Tumor Imaging Research in the Tumor Imaging Program focuses on the use of medical imaging for the diagnosis, treatment and assessment of response to therapy of tumors. The overall goal of the members of this program is to develop new approaches to use medical imaging in cancer research and to extend current imaging capabilities to optimize diagnosis, staging, treatment and assessment of response to therapy. There are 3 major overlapping themes within the Program's research. The first theme is Metabolic Imaging. Highlighted research areas within this theme include investigators assessing response to therapy as well as others exploring novel molecular imaging agents. The second theme is Imaging in Radiation Oncology. Highlighted research areas within this theme include evaluation of approaches to enhance the precision of image-guided radiation therapy, and studies exploring approaches to enhance quantitative imaging of oxidative metabolism. The third theme is diagnostic imaging. Highlighted research areas in this theme involve study of neuroendocrine tumor and imaging of lung nodules. Members of the program have been successful in supporting the University of lowa Imaging Response Assessment Team and recently obtained an NCI U01 entitled "Quantitative Imaging to Assess Response in Cancer Therapy Trials". There are numerous past and present productive collaborations both between members of the Tumor Imaging Program, and with members of other Cancer Center programs. The program consists of 26 members from 2 basic science and 4 clinical departments in 2 Colleges. Peer-reviewed, research funding for this program totals $5,394,961 with $1,035,638 coming from the NCI. Program members published 184 cancer related papers over the prior funding period. Of these publications, 23% were intraprogrammatic. 15% were interprogrammatic and 18% were both intra and interprogrammatic, for a total of 56% collaborative publications.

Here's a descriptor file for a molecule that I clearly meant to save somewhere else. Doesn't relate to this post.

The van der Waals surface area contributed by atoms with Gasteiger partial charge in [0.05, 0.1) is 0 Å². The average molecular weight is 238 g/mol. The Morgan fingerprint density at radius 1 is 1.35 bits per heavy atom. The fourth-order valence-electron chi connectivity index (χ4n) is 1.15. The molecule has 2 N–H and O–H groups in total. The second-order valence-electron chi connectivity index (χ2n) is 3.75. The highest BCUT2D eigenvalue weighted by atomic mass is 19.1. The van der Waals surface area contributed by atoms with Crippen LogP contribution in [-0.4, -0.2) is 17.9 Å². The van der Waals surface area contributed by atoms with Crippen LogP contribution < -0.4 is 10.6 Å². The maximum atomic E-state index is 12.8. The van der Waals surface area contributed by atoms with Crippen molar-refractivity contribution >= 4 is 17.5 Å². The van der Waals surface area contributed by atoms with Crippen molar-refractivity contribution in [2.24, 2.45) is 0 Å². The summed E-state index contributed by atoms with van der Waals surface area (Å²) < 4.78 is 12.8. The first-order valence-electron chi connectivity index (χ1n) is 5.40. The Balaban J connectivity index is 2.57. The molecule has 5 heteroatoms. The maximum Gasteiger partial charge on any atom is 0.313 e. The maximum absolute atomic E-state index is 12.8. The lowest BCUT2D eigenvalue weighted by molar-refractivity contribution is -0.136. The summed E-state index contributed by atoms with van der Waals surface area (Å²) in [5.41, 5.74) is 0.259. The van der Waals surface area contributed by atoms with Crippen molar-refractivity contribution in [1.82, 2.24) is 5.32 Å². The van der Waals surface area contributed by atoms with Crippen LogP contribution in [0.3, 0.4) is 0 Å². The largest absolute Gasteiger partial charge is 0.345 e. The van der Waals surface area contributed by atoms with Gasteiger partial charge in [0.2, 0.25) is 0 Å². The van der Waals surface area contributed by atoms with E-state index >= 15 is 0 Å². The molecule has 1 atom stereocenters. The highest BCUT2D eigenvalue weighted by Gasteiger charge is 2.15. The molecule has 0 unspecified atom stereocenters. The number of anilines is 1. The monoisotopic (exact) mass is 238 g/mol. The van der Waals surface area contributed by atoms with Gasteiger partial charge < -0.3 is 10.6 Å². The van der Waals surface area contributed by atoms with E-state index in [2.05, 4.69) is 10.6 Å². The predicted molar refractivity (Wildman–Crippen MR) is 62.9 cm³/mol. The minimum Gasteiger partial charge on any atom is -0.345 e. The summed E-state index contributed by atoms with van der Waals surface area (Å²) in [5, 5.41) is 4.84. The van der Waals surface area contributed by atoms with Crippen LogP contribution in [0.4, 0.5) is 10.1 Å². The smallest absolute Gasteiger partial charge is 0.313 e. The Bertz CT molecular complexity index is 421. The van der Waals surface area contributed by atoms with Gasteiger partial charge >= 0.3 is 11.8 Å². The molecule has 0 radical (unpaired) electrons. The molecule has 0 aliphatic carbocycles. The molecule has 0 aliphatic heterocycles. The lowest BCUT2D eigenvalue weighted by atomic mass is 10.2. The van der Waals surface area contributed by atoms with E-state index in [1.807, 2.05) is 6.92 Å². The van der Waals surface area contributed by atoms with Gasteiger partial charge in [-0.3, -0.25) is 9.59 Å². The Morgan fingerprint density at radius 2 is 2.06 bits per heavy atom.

Public Health Relevance

Advanced medical imaging has become increasingly, important in helping us understand cancer biology and is absolutely essential in the initial assessment of cancer patients, their treatment and response during therapy. The research being conducted is to optimize the utility of imaging and to develop new approaches that will be more accurate in diagnosis and in tumor response assessment early in the course of therapy.

National Institute of Health (NIH)
National Cancer Institute (NCI)
Center Core Grants (P30)
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Subcommittee G - Education (NCI)
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University of Iowa
Iowa City
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Chrisman, Matthew; Nothwehr, Faryle; Janz, Kathleen et al. (2015) Perceived Resources and Environmental Correlates of Domain-Specific Physical Activity in Rural Midwestern Adults. J Phys Act Health 12:962-7
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